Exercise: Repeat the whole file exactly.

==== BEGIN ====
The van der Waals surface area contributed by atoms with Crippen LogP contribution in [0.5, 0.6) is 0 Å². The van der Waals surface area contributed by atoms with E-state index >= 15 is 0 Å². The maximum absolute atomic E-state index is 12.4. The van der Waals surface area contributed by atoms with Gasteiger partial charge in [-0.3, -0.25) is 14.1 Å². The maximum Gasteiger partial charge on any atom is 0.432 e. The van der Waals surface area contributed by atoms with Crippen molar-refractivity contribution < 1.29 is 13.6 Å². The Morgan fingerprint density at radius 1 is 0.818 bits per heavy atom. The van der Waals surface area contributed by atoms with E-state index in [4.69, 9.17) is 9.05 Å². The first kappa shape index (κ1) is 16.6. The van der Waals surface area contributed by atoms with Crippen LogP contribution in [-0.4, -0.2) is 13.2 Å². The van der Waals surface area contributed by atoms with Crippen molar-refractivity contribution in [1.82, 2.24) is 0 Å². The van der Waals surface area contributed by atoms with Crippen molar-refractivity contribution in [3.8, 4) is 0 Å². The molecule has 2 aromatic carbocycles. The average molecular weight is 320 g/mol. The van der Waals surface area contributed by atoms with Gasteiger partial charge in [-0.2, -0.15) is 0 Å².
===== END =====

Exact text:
The van der Waals surface area contributed by atoms with Crippen LogP contribution in [0.5, 0.6) is 0 Å². The van der Waals surface area contributed by atoms with E-state index >= 15 is 0 Å². The maximum absolute atomic E-state index is 12.4. The van der Waals surface area contributed by atoms with Gasteiger partial charge in [-0.3, -0.25) is 14.1 Å². The maximum Gasteiger partial charge on any atom is 0.432 e. The van der Waals surface area contributed by atoms with Crippen molar-refractivity contribution < 1.29 is 13.6 Å². The Morgan fingerprint density at radius 1 is 0.818 bits per heavy atom. The van der Waals surface area contributed by atoms with E-state index in [4.69, 9.17) is 9.05 Å². The first kappa shape index (κ1) is 16.6. The van der Waals surface area contributed by atoms with Crippen LogP contribution in [-0.4, -0.2) is 13.2 Å². The van der Waals surface area contributed by atoms with Crippen molar-refractivity contribution in [1.82, 2.24) is 0 Å². The van der Waals surface area contributed by atoms with Crippen molar-refractivity contribution in [3.8, 4) is 0 Å². The molecule has 2 aromatic carbocycles. The average molecular weight is 320 g/mol. The van der Waals surface area contributed by atoms with Gasteiger partial charge in [-0.2, -0.15) is 0 Å².